Empowering Older Adults to Discuss Advance Care Planning During Clinical Visits: The PREPARE Randomized Trial

Jennifer Freytag, Richard L Street, Deborah E Barnes, Ying Shi, Aiesha M Volow, Janet K Shim, Stewart C Alexander, Rebecca L Sudore
Journal of the American Geriatrics Society 2020 March 10

BACKGROUND/OBJECTIVES: A patient-directed, online program (PREPARE for Your Care [PREPARE]; has been shown to increase advance care planning (ACP) documentation. However, the mechanisms underlying PREPARE are unknown. Our objectives were to compare the efficacy of PREPARE plus an easy-to-read advance directive (AD) vs an AD alone to increase active patient participation in ACP discussions during clinic visits and to examine effects of active patient participation on ACP documentation.

DESIGN: Audio recordings of postintervention primary care visits from two randomized trials (2013-2016).

SETTING: Seven primary care clinics at a veterans affair and safety-net hospital in San Francisco, CA.

PARTICIPANTS: English- and Spanish-speaking adults, aged 55 years and older, with two or more chronic/serious conditions.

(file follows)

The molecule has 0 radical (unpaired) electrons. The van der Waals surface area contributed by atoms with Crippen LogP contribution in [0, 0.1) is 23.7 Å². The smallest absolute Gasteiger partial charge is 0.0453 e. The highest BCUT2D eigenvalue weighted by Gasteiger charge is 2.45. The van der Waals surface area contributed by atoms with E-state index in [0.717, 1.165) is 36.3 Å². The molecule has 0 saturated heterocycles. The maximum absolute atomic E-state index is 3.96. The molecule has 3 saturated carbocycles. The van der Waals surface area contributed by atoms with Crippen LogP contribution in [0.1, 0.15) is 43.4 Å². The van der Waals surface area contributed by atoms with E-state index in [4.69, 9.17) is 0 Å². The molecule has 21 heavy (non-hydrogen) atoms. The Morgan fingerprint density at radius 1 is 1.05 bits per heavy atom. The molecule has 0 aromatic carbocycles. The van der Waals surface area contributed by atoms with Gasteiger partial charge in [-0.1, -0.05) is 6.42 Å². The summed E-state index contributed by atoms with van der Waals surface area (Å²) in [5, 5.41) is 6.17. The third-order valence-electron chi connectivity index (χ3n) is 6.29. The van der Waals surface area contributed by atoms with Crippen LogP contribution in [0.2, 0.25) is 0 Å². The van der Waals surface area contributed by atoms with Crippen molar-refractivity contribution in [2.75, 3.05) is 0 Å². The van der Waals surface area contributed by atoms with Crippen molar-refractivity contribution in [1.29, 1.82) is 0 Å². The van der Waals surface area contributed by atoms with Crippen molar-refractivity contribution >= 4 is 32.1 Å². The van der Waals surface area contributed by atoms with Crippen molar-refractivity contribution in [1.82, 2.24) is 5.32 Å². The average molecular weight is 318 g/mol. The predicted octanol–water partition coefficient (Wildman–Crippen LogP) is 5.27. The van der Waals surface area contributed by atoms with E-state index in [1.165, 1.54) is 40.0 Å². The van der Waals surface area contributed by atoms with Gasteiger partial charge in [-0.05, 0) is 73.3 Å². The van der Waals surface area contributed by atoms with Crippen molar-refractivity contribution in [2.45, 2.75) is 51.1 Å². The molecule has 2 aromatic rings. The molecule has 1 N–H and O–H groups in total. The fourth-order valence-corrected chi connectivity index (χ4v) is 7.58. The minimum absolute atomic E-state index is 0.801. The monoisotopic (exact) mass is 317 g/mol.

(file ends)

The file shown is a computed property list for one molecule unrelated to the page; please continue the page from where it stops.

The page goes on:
INTERVENTION: PREPARE plus an easy-to-read AD or an AD alone.

MEASUREMENTS: The primary outcome was the number of active patient participation utterances about ACP (eg, asking questions, stating preferences) measured by the validated Active Patient Participation Coding Scheme. We examined differences in utterances by study arm using mixed effects negative binomial models and utterances as a mediator of PREPARE's effect on documentation using adjusted logistic regression. Models were adjusted for health literacy, prior care planning, and clinician.

RESULTS: Among 393 participants, the mean (SD) age was 66 (8.1) years, 120 (30.5%) had limited health literacy, and 99 (25.2%) were Spanish speaking. PREPARE plus the AD resulted in 41% more active patient participation in ACP discussions compared with the AD alone (mean [SD] = 10.1 [16.8] vs 6.6 [13.4] utterances; incidence rate ratio = 1.41; 95% confidence interval = 1.00-1.98). For every additional utterance, participants had 15% higher odds of ACP documentation, and active patient participation accounted for 16% of PREPARE's effect on documentation.

CONCLUSIONS: The PREPARE program and easy-to-read AD empowered patients to actively participate in ACP discussions during clinical visits more than the AD alone. Increased activation was associated with increased ACP documentation. Therefore, PREPARE may mitigate barriers to ACP among English- and Spanish-speaking older adults.

TRIAL REGISTRATION: identifiers: "Improving Advance Care Planning by Preparing Diverse Seniors for Decision Making (PREPARE)" NCT01990235 and "Preparing Spanish-Speaking Older Adults for Advance Care Planning and Medical Decision Making (PREPARE)" NCT02072941.

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